My grandfather was a judge and I have the hammer he used for most of his career. He must have beaten him at least a thousand times. Why do judges use a hammer? Is it just a Hollywood movie or is it set in real life? If it is the latter, what is the story behind this tradition? The ceremonial hammer is called a hammer and usually looks like this: @yseult – To add to your comment, I think the hammer has more than utilitarian and symbolic purposes, but also deserves respect. Let us not forget that the judge has power in a courtroom and has the right to demand a certain degree of respect and obedience. I was impressed by the power that the judge had over all these people. It was as if he had to hit that hammer harder and harder so as not to lose control of the courtroom. Don`t worry, we`re kidding – everyone knows Wonderopolis is anything but neat. But if this opening sounds familiar, imagine a judge banging a small hammer on a piece of wood and shouting, “Command the court!” I sat in a courtroom while my friend`s rapist was on trial. When he admitted what he had done to her and described it in detail, her husband erupted in anger and threats. The judge immediately took the hammer and hit him, and he quickly calmed down. Everyone became silent and you could hear a cricket song. Over the centuries, the wooden hammer became known as the hammer, but not all hammers are shaped like a hammer.
In fact, the U.S. Senate uses a handleless hourglass-shaped hammer in its daily routines. This oddly shaped ivory-colored hammer became common around 1789. Over the next 165 years, this historic hammer slowly deteriorated after the sustained blows it had to endure. Attempts were made to preserve it, but during the 1954 session of the Senate, it eventually broke. The Republic of India offered a replacement, and the new replica of the original was used for the first time on November 17, 1954. The original hammers and new hammers are now stored in a mahogany box. Because of their historical significance, hammers are fixed to the adjournment of a session of the Senate. The extraordinary and irreplaceable hammer set is kept in the Sergeant-at-Arms` office for safe storage.
I remember watching court scenes on television, like Perry Mason.The trial was almost always a murder trial. At some point in almost every episode, usually when the killer was someone other than the accused, the silent courtroom burst into chaos. The judge had to bang his hammer several times and say “court order” for this to continue. However, movies and court dramas have given many people the wrong impression. Contrary to popular belief, judges do not use hammers too often. They are more likely to use their voice to calm a room. The hammer is such a recognizable symbol that even children incorporate it into their playtime. When I was eight years old, my friends and I organized show trials, and we used a homemade hammer. For a more traditional look, we offer you our Rosewood Gavel Award (article #GV138). This beautiful hammer set comes with a 10-inch wooden hammer and a matching 12-inch base. Both are finished in a glossy rosewood finish. The base sits on gold bumper pads and features a gold engraving plate matching the shiny gold band around the hammer`s head.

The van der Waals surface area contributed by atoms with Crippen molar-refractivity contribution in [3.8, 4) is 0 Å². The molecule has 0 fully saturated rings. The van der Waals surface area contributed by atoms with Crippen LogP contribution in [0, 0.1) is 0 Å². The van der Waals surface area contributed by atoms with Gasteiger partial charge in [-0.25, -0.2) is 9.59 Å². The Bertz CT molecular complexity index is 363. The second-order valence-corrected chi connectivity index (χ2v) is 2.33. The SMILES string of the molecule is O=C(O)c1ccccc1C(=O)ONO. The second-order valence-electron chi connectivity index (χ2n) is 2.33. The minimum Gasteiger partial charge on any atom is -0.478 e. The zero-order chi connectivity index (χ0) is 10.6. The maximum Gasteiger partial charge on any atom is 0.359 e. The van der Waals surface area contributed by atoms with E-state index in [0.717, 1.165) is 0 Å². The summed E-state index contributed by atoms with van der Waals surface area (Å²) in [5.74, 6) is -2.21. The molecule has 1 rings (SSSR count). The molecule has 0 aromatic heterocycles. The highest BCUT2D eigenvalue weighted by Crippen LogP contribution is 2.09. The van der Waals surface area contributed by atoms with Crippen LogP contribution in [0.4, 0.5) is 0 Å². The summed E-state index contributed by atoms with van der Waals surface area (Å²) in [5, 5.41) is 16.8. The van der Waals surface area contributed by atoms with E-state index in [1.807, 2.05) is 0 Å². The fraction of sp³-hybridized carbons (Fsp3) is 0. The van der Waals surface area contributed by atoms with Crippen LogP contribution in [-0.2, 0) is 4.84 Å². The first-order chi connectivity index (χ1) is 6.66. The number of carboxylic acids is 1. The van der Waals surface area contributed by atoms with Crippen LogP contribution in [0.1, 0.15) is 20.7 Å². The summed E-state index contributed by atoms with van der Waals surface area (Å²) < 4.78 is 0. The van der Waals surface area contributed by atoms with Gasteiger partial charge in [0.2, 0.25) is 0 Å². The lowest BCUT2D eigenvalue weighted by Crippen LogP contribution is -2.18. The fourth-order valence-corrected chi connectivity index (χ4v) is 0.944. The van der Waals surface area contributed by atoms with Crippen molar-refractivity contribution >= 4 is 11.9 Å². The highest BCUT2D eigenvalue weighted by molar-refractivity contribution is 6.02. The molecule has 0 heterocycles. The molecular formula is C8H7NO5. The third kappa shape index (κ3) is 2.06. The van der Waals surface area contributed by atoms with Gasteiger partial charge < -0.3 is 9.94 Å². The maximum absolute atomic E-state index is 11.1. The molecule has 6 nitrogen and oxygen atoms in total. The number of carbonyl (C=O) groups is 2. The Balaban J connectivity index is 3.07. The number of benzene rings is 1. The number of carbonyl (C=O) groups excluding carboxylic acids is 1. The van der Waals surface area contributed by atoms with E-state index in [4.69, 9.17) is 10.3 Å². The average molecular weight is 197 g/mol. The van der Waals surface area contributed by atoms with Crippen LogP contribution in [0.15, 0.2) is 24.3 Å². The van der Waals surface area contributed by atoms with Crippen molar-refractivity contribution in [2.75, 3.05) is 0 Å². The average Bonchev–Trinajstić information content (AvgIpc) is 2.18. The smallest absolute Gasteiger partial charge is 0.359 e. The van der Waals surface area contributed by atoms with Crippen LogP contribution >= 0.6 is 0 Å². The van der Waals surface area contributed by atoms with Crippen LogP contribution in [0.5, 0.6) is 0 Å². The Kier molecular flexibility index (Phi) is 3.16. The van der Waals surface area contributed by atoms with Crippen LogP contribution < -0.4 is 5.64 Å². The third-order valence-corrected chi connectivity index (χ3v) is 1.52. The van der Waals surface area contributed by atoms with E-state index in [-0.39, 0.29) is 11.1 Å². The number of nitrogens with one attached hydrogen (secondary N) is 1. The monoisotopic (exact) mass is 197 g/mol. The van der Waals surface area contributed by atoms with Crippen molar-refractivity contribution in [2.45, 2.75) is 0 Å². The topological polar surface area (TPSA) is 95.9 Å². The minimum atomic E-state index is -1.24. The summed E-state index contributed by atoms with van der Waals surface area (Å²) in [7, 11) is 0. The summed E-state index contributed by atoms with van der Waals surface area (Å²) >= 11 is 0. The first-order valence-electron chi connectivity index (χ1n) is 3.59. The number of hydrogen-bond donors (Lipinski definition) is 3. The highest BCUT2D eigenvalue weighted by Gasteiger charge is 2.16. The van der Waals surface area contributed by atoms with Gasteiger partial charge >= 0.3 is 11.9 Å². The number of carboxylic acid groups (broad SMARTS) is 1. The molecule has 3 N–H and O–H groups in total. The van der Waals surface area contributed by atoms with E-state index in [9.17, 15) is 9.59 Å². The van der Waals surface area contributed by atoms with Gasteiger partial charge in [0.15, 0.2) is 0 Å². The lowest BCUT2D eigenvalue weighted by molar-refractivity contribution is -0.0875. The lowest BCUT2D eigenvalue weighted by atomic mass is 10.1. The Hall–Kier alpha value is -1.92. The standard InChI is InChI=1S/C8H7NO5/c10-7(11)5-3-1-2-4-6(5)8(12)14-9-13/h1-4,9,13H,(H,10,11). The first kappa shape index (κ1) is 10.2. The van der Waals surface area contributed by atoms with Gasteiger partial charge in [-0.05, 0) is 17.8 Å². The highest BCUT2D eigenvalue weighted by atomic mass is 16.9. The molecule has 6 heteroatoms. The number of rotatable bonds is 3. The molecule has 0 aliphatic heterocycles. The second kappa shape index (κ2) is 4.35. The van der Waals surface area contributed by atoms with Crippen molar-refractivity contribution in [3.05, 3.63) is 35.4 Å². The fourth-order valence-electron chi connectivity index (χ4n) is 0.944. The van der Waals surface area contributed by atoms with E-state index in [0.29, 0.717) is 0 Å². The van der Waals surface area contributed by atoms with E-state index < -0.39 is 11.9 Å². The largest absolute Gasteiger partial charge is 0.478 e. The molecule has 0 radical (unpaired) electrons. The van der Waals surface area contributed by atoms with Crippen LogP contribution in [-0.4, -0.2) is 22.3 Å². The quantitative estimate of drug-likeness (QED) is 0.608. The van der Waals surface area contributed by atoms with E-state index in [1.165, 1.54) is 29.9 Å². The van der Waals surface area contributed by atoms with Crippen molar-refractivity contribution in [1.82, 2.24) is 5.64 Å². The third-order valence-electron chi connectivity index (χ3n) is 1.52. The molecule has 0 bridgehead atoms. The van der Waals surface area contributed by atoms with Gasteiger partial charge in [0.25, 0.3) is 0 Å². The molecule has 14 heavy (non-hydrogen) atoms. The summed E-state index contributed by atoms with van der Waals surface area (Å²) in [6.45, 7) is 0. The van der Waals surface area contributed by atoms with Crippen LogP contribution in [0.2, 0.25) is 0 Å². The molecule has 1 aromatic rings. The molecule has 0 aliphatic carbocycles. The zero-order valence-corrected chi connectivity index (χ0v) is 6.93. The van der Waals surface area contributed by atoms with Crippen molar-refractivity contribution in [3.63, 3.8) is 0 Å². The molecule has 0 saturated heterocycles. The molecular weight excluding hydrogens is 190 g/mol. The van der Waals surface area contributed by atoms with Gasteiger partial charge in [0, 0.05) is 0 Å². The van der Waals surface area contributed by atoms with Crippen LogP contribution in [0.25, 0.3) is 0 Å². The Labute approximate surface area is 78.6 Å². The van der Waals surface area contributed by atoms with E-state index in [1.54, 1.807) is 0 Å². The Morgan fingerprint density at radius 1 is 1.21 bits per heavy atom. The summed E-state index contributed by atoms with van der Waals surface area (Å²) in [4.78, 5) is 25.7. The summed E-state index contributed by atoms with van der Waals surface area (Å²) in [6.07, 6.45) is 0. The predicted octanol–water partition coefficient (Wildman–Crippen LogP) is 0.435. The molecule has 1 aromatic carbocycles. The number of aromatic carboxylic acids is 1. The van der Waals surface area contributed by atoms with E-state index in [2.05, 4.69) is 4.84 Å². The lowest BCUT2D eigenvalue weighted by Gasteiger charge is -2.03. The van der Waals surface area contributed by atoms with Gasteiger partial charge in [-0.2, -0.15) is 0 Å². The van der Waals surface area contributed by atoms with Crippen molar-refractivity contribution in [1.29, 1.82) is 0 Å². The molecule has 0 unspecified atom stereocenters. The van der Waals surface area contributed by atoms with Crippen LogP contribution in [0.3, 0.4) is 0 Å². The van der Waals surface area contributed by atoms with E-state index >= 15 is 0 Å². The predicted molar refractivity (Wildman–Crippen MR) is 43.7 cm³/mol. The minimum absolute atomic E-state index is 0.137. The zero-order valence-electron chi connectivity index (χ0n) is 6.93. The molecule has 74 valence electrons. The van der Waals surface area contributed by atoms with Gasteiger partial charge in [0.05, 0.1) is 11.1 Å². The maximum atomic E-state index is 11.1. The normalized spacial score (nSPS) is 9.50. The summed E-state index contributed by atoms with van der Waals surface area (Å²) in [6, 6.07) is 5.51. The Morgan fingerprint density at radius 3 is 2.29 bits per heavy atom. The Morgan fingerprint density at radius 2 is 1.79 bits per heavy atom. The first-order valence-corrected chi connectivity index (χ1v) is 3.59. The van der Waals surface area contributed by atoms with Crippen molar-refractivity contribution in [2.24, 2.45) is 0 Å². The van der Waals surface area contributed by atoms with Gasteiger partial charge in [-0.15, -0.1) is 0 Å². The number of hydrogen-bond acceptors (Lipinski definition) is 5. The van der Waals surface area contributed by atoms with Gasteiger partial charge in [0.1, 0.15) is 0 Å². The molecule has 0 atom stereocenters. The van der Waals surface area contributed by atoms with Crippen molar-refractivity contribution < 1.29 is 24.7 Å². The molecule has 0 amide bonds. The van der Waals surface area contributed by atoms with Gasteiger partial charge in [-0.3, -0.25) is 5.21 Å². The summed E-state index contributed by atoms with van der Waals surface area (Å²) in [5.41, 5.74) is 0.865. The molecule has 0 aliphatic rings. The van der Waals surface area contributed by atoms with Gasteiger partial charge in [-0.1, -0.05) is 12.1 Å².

This conventional award is a great gift for anyone leading a group. Sometimes in a court, when used, it is exercised by the bailiff (a judicial officer responsible for maintaining order in the court and supervising the jury), who often acts as a trainee lawyer or administrative assistant to the judge rather than the judge. The bailiff is also the person who shouts “lift everything” when the judge enters the room at the beginning of a hearing and when the judge leaves at the end of a hearing. In rural areas, the bailiff is usually armed. In urban areas, the county sheriff usually provides court security, and the bailiff only maintains court rules ceremonially. This is a very old tradition in the common law tradition, dating back to the days when English Lords personally directed disputes between their subjects before the specialized position of judge was invented, and has been used throughout most of U.S. history, even since colonial times. I do not know whether hammers are used outside the common law legal tradition or not. We pulled straws to see who could be judged that day. We all loved being judges, especially because we liked to hit the hammer. We used it like in real life to start and end a trial and bring order to a chaotic courtroom.
Judges are not the only ones using hammers. They are common in governments, large and small, where they are used to bring order to the often unruly spaces where government takes place. But they are also a sign of who is responsible.